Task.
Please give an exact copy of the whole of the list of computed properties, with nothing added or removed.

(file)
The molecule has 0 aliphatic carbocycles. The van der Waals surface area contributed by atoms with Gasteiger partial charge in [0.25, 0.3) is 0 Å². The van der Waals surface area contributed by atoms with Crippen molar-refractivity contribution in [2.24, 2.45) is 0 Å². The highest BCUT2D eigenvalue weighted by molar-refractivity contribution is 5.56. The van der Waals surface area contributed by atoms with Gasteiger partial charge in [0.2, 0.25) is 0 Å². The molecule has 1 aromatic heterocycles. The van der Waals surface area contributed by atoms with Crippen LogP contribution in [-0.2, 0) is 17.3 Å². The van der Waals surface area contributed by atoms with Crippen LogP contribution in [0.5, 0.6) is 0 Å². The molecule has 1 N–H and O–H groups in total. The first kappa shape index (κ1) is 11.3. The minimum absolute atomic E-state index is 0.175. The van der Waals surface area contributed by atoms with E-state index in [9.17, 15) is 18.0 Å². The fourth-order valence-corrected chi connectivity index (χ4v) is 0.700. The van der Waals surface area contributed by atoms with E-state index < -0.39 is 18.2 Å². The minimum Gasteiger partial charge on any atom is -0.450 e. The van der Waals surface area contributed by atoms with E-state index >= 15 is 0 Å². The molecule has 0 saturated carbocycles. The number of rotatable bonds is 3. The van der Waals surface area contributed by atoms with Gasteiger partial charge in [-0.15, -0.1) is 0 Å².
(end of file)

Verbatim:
The molecule has 0 aliphatic carbocycles. The van der Waals surface area contributed by atoms with Gasteiger partial charge in [0.25, 0.3) is 0 Å². The van der Waals surface area contributed by atoms with Crippen molar-refractivity contribution in [2.24, 2.45) is 0 Å². The highest BCUT2D eigenvalue weighted by molar-refractivity contribution is 5.56. The van der Waals surface area contributed by atoms with Gasteiger partial charge in [0.2, 0.25) is 0 Å². The molecule has 1 aromatic heterocycles. The van der Waals surface area contributed by atoms with Crippen LogP contribution in [-0.2, 0) is 17.3 Å². The van der Waals surface area contributed by atoms with Crippen LogP contribution in [0.5, 0.6) is 0 Å². The molecule has 1 N–H and O–H groups in total. The first kappa shape index (κ1) is 11.3. The minimum absolute atomic E-state index is 0.175. The van der Waals surface area contributed by atoms with E-state index in [9.17, 15) is 18.0 Å². The fourth-order valence-corrected chi connectivity index (χ4v) is 0.700. The van der Waals surface area contributed by atoms with E-state index < -0.39 is 18.2 Å². The minimum Gasteiger partial charge on any atom is -0.450 e. The van der Waals surface area contributed by atoms with E-state index >= 15 is 0 Å². The molecule has 0 saturated carbocycles. The number of rotatable bonds is 3. The van der Waals surface area contributed by atoms with Gasteiger partial charge in [-0.15, -0.1) is 0 Å².